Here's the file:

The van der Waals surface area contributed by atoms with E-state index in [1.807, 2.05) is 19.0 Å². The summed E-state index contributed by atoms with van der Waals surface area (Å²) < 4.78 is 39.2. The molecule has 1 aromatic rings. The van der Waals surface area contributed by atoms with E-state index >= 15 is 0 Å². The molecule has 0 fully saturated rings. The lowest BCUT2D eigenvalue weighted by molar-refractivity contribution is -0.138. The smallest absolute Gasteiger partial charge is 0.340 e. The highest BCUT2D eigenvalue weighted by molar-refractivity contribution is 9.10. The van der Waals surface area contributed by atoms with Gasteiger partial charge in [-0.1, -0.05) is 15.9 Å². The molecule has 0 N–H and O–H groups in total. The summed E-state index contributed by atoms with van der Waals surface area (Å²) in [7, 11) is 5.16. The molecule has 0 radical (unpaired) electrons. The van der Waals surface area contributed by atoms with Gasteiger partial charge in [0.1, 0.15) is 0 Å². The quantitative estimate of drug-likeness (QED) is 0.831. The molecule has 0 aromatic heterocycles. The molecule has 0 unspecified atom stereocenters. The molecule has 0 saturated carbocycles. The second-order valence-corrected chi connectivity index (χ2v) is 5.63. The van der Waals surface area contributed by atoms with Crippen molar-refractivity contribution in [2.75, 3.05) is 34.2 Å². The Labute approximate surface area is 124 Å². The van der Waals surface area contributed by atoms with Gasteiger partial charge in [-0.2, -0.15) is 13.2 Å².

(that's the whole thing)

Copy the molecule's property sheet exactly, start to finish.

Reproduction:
The van der Waals surface area contributed by atoms with E-state index in [1.807, 2.05) is 19.0 Å². The summed E-state index contributed by atoms with van der Waals surface area (Å²) < 4.78 is 39.2. The molecule has 1 aromatic rings. The van der Waals surface area contributed by atoms with E-state index >= 15 is 0 Å². The molecule has 0 fully saturated rings. The lowest BCUT2D eigenvalue weighted by molar-refractivity contribution is -0.138. The smallest absolute Gasteiger partial charge is 0.340 e. The highest BCUT2D eigenvalue weighted by molar-refractivity contribution is 9.10. The van der Waals surface area contributed by atoms with Gasteiger partial charge in [-0.1, -0.05) is 15.9 Å². The molecule has 0 N–H and O–H groups in total. The summed E-state index contributed by atoms with van der Waals surface area (Å²) in [7, 11) is 5.16. The molecule has 0 radical (unpaired) electrons. The van der Waals surface area contributed by atoms with Gasteiger partial charge in [0.1, 0.15) is 0 Å². The quantitative estimate of drug-likeness (QED) is 0.831. The molecule has 0 aromatic heterocycles. The molecule has 0 unspecified atom stereocenters. The molecule has 0 saturated carbocycles. The second-order valence-corrected chi connectivity index (χ2v) is 5.63. The van der Waals surface area contributed by atoms with Crippen molar-refractivity contribution in [2.75, 3.05) is 34.2 Å². The Labute approximate surface area is 124 Å². The van der Waals surface area contributed by atoms with Gasteiger partial charge in [-0.2, -0.15) is 13.2 Å².